GREEN BAY, Wis. -- It’s starting to look like it might not matter who the Green Bay Packers line up at receiver.
A street free agent cut last season by the Jacksonville Jaguars?
An undrafted rookie promoted last week from the practice squad?
As long as Aaron Rodgers is the one throwing them the ball, they will be productive.
What other explanation could there possibly be for what happened at Lambeau Field on Sunday, when seldom-used receiver Jarrett Boykin, turned away by the Jaguars more than a year ago, led the Packers with eight catches for 103 yards and a touchdown in Sunday’s 31-13 rout of the Cleveland Browns?
A week earlier, Boykin dropped two passes when pressed into action after Randall Cobb (fractured fibula) and James Jones (knee) were injured against Baltimore. On Sunday, Boykin and rookie Myles White, promoted from the practiced squad last week, took their places, and the offense, while perhaps not turbocharged like usual, still had plenty of pep.
Considering what the Packers were missing, including tight end Jermichael Finley -- who left on a stretcher after a scary neck injury in the fourth quarter -- it might say more about Rodgers than anyone else.
Imagine what Boykin and White (who caught one pass for 9 yards) would have done with, say, Browns quarterback Brandon Weeden -- who completed just 40.5 percent of his passes on Sunday -- throwing them the ball?
“Yeah, that would’ve been tough,” White said when that scenario was proposed to him after the game. “But I’m just glad we’re here.”
That the Packers didn’t completely abandon their preferred three-receiver set just because Jordy Nelson was the only one of the original trio still standing tells you everything you need to know about Rodgers. Sure, they relied more than usual on their tight ends, and running back Eddie Lacy (22 carries for 82 yards and one touchdown) had another productive day.
But minus two of his top three receivers -- and then without his playmaking tight end for the final 10 minutes -- Rodgers still threw three touchdown passes without an interception. He completed 25 of 36 passes for 260 yards and finished with a passer rating of 117.8.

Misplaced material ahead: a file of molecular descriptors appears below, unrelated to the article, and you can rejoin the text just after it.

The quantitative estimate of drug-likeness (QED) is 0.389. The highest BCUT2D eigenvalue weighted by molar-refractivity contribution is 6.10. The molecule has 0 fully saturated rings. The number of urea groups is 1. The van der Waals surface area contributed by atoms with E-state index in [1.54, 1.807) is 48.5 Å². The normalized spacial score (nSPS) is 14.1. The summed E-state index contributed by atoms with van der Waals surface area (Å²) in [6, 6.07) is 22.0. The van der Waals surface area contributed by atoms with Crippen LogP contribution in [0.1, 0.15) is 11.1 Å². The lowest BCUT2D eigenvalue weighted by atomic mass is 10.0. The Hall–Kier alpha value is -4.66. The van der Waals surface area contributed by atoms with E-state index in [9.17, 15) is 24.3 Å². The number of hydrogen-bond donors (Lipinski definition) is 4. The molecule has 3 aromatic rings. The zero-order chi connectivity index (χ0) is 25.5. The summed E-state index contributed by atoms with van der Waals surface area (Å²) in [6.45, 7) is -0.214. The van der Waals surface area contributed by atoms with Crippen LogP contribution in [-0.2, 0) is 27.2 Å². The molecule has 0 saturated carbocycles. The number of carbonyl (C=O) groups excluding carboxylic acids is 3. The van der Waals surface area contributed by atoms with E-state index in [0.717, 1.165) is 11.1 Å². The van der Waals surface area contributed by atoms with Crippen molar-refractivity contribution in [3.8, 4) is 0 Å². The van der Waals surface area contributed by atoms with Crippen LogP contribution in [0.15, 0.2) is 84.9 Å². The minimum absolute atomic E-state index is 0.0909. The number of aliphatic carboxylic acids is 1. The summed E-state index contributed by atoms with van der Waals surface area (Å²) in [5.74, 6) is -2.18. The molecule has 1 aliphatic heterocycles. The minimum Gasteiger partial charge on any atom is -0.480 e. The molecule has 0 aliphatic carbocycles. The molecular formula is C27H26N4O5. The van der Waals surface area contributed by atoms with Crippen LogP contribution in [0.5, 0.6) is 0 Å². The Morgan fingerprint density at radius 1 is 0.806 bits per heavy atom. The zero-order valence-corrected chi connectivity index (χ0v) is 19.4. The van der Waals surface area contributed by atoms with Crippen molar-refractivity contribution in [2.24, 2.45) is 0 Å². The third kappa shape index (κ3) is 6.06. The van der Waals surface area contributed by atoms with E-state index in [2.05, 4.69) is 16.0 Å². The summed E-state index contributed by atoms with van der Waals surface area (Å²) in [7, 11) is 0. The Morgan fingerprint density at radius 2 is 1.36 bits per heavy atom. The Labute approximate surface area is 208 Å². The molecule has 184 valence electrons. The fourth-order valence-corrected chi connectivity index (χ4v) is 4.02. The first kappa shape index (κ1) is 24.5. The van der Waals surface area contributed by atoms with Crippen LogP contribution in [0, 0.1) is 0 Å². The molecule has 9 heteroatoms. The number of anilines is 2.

“I don’t think it would have been able to be possible, not without [No.] 12,” White said, referring to Rodgers. “Because he’s a genius out there on the field.”
Perhaps the smartest thing Rodgers and coach Mike McCarthy did was to get Boykin involved early with a couple of short passes. On the Packers’ opening possession, Rodgers threw a hitch to Boykin, who gained 4 yards. On third-and-8 on the next possession, Rodgers went to Boykin on a stop route for a 15-yard gain, and they were off and running.
“I think he’s a confidence guy,” Rodgers said. “So we wanted to make sure we got him some plays early.”
Both of those drives ended with touchdowns -- the first on a 10-yard pass to Finley and the second on a 1-yard run by Lacy -- and the Packers proved they could function with this hodgepodge cast.
The Packers needed Boykin and, to a lesser extent, White because the Browns blanketed Nelson with their best cornerback, Joe Haden. Nelson still managed five catches for 42 yards and a touchdown, but Rodgers knew he couldn’t force the ball to him every time.
So, wisely, he didn’t.
Rodgers targeted Boykin more often (10 times) than Nelson (six) and White (two) combined. In the second half, Boykin delivered a pair of big plays. His 39-yard catch and run set up Nelson’s 1-yard touchdown catch in the fourth quarter, and then, Boykin scored one of his own, when he stretched out for the goal line at the end of a 20-yard reception.
“I felt like we were on a better rhythm today,” Boykin said of his connection with Rodgers. “Just a little bit of like dialing in and him giving me what he wants me to do and me focusing on what I need to do to get in an area to where he can make a terrific pass.”
Who knows how many more injuries the Packers will sustain? If Finley’s scary-looking neck injury is serious, even more will be placed on Rodgers.
But, after a day like Sunday, when the Packers (4-2) moved into first place in the NFC North, there’s little reason to think the Packers -- more specifically, Rodgers -- can’t handle it.
“There’s a lot on his shoulders, and he handles it well,” said Packers backup quarterback Seneca Wallace, who signed with the team last month. “I’ve been around some good quarterbacks, and there’s a lot of pressure on him, and he handles himself well, tremendously well.